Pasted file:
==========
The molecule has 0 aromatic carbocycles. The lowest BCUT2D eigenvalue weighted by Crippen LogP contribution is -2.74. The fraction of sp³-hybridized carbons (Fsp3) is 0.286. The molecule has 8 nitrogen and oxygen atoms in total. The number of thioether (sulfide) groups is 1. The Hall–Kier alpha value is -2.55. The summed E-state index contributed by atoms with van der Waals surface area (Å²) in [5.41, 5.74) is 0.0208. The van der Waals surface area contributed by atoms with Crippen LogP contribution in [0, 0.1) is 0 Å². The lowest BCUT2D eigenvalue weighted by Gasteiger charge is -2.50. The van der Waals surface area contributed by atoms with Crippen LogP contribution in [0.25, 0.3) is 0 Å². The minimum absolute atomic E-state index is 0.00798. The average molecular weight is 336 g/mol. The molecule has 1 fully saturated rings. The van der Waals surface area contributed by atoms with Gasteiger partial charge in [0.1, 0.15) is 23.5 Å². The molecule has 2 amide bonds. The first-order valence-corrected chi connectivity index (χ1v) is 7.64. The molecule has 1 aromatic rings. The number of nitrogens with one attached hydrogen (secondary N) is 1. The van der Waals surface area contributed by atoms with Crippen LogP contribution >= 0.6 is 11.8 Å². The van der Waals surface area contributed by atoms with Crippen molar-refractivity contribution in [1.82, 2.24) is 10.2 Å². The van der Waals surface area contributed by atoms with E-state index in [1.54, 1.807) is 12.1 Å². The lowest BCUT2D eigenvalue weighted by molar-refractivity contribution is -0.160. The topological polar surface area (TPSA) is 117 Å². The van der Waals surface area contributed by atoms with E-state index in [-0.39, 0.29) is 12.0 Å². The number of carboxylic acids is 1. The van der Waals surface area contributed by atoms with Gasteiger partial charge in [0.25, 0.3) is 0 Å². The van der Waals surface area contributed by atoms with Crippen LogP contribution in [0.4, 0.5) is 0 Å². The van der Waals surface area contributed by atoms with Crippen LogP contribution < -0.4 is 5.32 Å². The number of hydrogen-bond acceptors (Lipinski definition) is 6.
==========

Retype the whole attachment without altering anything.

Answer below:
The molecule has 0 aromatic carbocycles. The lowest BCUT2D eigenvalue weighted by Crippen LogP contribution is -2.74. The fraction of sp³-hybridized carbons (Fsp3) is 0.286. The molecule has 8 nitrogen and oxygen atoms in total. The number of thioether (sulfide) groups is 1. The Hall–Kier alpha value is -2.55. The summed E-state index contributed by atoms with van der Waals surface area (Å²) in [5.41, 5.74) is 0.0208. The van der Waals surface area contributed by atoms with Crippen LogP contribution in [0, 0.1) is 0 Å². The lowest BCUT2D eigenvalue weighted by Gasteiger charge is -2.50. The van der Waals surface area contributed by atoms with Crippen LogP contribution in [0.25, 0.3) is 0 Å². The minimum absolute atomic E-state index is 0.00798. The average molecular weight is 336 g/mol. The molecule has 1 fully saturated rings. The van der Waals surface area contributed by atoms with Gasteiger partial charge in [0.1, 0.15) is 23.5 Å². The molecule has 2 amide bonds. The first-order valence-corrected chi connectivity index (χ1v) is 7.64. The molecule has 1 aromatic rings. The number of nitrogens with one attached hydrogen (secondary N) is 1. The van der Waals surface area contributed by atoms with Crippen LogP contribution >= 0.6 is 11.8 Å². The van der Waals surface area contributed by atoms with Crippen molar-refractivity contribution in [1.82, 2.24) is 10.2 Å². The van der Waals surface area contributed by atoms with E-state index in [1.54, 1.807) is 12.1 Å². The lowest BCUT2D eigenvalue weighted by molar-refractivity contribution is -0.160. The topological polar surface area (TPSA) is 117 Å². The van der Waals surface area contributed by atoms with E-state index in [-0.39, 0.29) is 12.0 Å². The number of carboxylic acids is 1. The van der Waals surface area contributed by atoms with Gasteiger partial charge in [0.25, 0.3) is 0 Å². The van der Waals surface area contributed by atoms with Crippen LogP contribution in [0.4, 0.5) is 0 Å². The van der Waals surface area contributed by atoms with Crippen LogP contribution < -0.4 is 5.32 Å². The number of hydrogen-bond acceptors (Lipinski definition) is 6.